When something won’t run properly on a website, the issue can often be a plug-in like Java. Vicki from Decatur is having a hard time getting the program to work : “How do I get Java enabled in my browsers? I like Firefox and Chrome. I have tried everything that I have found. I have also been to about:config. I have been to the browsers too. I am running Windows 10, but there is no info out there for that, just Windows 7, and evidently it does not work. Please help me. I love your site and have learned so much from it.”
Java is a programming language that can be used to create software and to add extra features and functions to websites.
It used to be installed on almost every PC, but its popularity has waned, and it is no longer so widely used. This is partly because alternative web technologies have come along and partly because security flaws in older versions of Java have put people off.
If a website you want to visit or software want to use will not work, and displays a message saying that Java is required, then install it. However, it should not be installed unless it is needed because your PC will be safer without it. Java is still considered the biggest vulnerability for computers in the U.S. because it’s a favorite was for hackers to infiltrate your PC.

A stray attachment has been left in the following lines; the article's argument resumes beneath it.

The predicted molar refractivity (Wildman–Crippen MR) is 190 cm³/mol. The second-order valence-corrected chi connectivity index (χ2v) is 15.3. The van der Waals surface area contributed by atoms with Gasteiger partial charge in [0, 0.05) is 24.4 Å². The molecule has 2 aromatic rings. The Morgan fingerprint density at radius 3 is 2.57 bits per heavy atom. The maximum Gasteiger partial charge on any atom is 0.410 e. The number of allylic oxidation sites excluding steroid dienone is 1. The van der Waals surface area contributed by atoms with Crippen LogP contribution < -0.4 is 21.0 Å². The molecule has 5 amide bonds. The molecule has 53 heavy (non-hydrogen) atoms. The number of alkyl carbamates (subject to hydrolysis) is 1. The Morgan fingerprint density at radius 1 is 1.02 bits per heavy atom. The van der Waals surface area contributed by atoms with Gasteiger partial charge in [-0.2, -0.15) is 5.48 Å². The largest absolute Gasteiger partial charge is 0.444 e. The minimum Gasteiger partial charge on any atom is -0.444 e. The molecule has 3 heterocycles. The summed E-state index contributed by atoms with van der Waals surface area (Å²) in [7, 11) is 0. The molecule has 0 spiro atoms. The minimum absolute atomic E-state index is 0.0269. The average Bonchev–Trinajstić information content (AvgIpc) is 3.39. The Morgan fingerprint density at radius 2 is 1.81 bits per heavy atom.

Chrome and Edge browsers have abandoned Java and do not support it. Your choice is between Internet Explorer 11 and Firefox, which do still use Java. Either of these browsers can be used to install Java and visit websites that require it. Installing it for one, installs it for the other too.
Go to java.com and if a message about cookies appears, agree to it. Click the Free Java Download button on the home page.
On the next page, click the big red button, Agree and Start Free Download.
Afterwards, you can either run the Java installer from the browser or open the Downloads folder in Explorer and double click the file.
When User Account Control asks if you want to allow the app to run, click Yes. Click the Install button when this window appears.
Unnecessary extras are often bundled with Java, so take care during the installation and avoid them by clearing the tick boxes next to them. There is currently an offer to install Amazon Assistant, but offers can change.
Now that we’ve installed Java, let’s enable it for your browsers. I’ll show you how tomorrow in part 2 of this article.
~ Roland Waddilove